Scottie Scheffler has picked up just over 2 mph in the speed department since he switched to an 8-degree Stealth Plus. During the 2020-21 Tour season, Scheffler’s average recorded ball speed was 174.55 mph, good enough for 54th in the statistical category. Through Bay Hill, Scheffler ranks 41st at 176.58 mph.
In terms of distance, Scheffler is averaging just over 310 yards this season compared to 305 yards the previous year. No one is going to complain about more speed and yards off the tee.
Good while it lasted
Before Bay Hill turned into an absolute beast on the weekend, Adam Scott’s decision to go around the course sans driver looked to be a smart one.
The former Masters champion opened with 68 and chose to leave his Titleist driver in the locker and lean heavily on a 13.5-degree Titleist TSi2 3-wood in an attempt to find the short grass.
“Trying to hit fairways,” Scott said of his decision to go driver-less. “If you look at my driver stats, accuracy is not its best thing. Distance is fine, but accuracy is not good. If it’s not in the bag, it’s not a temptation.”
Scott stuck to the plan for the first round before reinserting the driver for the final three.
We need a break
In a move few noticed during the Genesis Invitational, Jon Rahm made a late putter swap during the final round of the event, benching his Odyssey White Hot OG Rossie S for a White Hot OG #7S. The putter remained in the bag when Rahm arrived at Bay Hill.
According to Joe Toulon, Rahm has worked regularly with a #7 putter when practicing at Silverleaf Club, his home course, and liked the overall look and feel of the head. But it still wasn’t enough to convince him to switch until he started “burning a lot of edges” with the Rossie S.
When Rahm arrived at Riviera to prep for the Genesis, he spent time on the practice green testing the #7 with Toulon to see how it performed. It didn’t take him long to pick up on several noticeable improvements while conducting head-to-head testing.
“His path looked very good with it,” Toulon told GOLF.com. “[The putter] stayed lower to the ground during the backstroke which allowed it to arc nicely and put him in a great position to release the putter through impact.”
Aside from the head change, Rahm refrained from making any changes to the weight, loft or length (37 inches). The only noticeable alteration was the addition of black sightlines to the wings for alignment purposes. Prior to switching to the #7, Rahm’s previous putter was “naked” — meaning it didn’t have an alignment aid on the crown.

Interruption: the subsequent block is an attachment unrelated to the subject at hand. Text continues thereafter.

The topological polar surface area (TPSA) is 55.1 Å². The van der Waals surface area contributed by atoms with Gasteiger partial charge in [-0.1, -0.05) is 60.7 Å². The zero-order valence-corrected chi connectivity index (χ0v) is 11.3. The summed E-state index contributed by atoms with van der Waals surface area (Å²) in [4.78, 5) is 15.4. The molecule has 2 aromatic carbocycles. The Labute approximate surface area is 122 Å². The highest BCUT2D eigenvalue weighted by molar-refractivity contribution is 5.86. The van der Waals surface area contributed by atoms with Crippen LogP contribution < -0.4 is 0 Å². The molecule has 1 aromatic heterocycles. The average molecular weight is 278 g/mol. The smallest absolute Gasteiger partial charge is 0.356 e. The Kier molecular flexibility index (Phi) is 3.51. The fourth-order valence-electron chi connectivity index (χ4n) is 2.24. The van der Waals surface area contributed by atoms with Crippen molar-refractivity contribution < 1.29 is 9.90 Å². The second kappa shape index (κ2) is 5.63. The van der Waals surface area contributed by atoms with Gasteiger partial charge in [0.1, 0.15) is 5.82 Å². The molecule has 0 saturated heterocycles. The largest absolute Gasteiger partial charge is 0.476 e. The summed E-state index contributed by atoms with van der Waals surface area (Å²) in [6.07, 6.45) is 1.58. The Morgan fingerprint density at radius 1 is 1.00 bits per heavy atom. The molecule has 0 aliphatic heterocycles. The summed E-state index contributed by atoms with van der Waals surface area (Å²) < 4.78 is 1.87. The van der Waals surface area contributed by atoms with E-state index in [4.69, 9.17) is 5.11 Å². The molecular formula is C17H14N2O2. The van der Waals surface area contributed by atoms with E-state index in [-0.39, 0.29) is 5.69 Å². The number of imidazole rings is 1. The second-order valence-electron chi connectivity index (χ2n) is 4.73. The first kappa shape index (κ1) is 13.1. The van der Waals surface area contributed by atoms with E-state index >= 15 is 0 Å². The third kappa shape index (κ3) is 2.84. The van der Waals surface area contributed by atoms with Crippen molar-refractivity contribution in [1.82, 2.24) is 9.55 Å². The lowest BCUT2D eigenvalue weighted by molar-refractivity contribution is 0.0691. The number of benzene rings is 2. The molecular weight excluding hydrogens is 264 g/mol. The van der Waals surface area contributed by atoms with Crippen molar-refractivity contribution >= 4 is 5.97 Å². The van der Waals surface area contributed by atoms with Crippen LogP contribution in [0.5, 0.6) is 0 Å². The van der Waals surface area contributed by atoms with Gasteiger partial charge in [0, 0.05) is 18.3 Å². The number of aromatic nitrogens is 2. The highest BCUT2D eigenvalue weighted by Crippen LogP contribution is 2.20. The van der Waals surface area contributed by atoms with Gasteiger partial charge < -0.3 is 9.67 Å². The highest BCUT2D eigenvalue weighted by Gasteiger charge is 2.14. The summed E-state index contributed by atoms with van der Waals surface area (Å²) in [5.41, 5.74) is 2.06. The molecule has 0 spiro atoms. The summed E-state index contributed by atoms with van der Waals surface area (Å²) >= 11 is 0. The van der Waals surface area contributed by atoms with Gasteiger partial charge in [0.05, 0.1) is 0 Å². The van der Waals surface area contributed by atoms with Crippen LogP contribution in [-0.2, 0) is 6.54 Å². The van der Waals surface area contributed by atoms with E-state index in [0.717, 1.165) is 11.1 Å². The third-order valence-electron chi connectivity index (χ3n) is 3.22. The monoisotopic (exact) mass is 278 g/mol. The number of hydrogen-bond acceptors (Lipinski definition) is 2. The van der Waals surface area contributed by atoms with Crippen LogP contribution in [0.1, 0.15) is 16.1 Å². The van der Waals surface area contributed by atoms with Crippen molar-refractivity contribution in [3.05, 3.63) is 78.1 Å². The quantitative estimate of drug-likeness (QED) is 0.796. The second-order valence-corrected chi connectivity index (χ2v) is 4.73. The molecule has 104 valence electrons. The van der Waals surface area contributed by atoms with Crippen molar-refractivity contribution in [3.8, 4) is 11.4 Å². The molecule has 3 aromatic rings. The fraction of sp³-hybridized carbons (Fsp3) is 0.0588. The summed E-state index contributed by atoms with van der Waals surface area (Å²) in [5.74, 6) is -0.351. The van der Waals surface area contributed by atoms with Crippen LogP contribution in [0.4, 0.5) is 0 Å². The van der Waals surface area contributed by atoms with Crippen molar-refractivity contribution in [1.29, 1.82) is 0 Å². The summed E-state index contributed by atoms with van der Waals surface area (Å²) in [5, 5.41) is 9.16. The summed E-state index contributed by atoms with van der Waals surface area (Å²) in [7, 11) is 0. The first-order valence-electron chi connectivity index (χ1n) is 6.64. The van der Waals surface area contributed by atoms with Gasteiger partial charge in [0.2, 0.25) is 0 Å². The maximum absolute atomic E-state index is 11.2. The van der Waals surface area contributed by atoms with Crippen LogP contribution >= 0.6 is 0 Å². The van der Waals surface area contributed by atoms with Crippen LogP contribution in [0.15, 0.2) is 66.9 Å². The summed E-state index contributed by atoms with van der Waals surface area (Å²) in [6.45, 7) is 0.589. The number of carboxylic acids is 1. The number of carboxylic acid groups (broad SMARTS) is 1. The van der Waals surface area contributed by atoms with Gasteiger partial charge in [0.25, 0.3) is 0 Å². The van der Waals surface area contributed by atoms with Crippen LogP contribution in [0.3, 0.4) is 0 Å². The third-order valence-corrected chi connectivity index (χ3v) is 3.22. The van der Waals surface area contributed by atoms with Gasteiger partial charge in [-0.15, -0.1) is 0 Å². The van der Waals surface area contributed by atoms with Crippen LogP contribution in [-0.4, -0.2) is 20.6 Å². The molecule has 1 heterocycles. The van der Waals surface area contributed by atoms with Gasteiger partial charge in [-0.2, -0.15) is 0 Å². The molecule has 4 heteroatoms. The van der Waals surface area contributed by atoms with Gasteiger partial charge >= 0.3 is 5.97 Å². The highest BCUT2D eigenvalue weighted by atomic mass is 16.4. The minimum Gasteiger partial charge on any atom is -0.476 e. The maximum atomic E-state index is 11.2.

The Pix design found on TaylorMade’s TP5 ball is meant to improve aim and visibility. However, as we’ve seen recently from the equipment manufacturer, it can also be used to bring out a golfer’s personality and celebrate some of the greats.
With the Tour shifting to Bay Hill, TaylorMade created a Pix ball around Arnold Palmer’s iconic multi-colored umbrella logo. Both Matthew Wolff and Tommy Fleetwood chose to use the Arnold Palmer umbrella Pix ball during the tournament.
Talor Gooch made several adjustments to his gear, but the one that stood out was the addition of Callaway’s X Forged UT (22 degrees) to replace the X Foged CB 4-iron he typically carries. The course-dependant change was made to give Gooch a long iron that helped deliver a slightly higher launch with similar versatility.
Minor loft adjustments were also made on Gooch’s Apex MB 8 and 9 irons to reduce the yardage gaps between the irons, while also reducing spin. The 8-iron was turned down from 38 degrees to 36.5 degrees, while the 9-iron went from 42 degrees to 40.5 degrees.
During a week where Bay Hill resembled a U.S. Open setup, every little improvement and tweak counts.
Quick-hitters: Jason Day signed a golf ball-only deal with Bridgestone Golf. … Check out seven interesting things we found in Jason Day’s bag. … Kevin Na added Callaway Rogue ST Pro irons at Bay Hill. … Matthew Wolff switched to a TaylorMade Spider GT Black mallet with a single bend hosel and short single sight line. … Tommy Fleetwood replaced his 3-iron with a 21-degree SIM2 Max. … Titleist won the driver count at the Arnold Palmer Invitational (35 drivers) and Puerto Rico Open (34).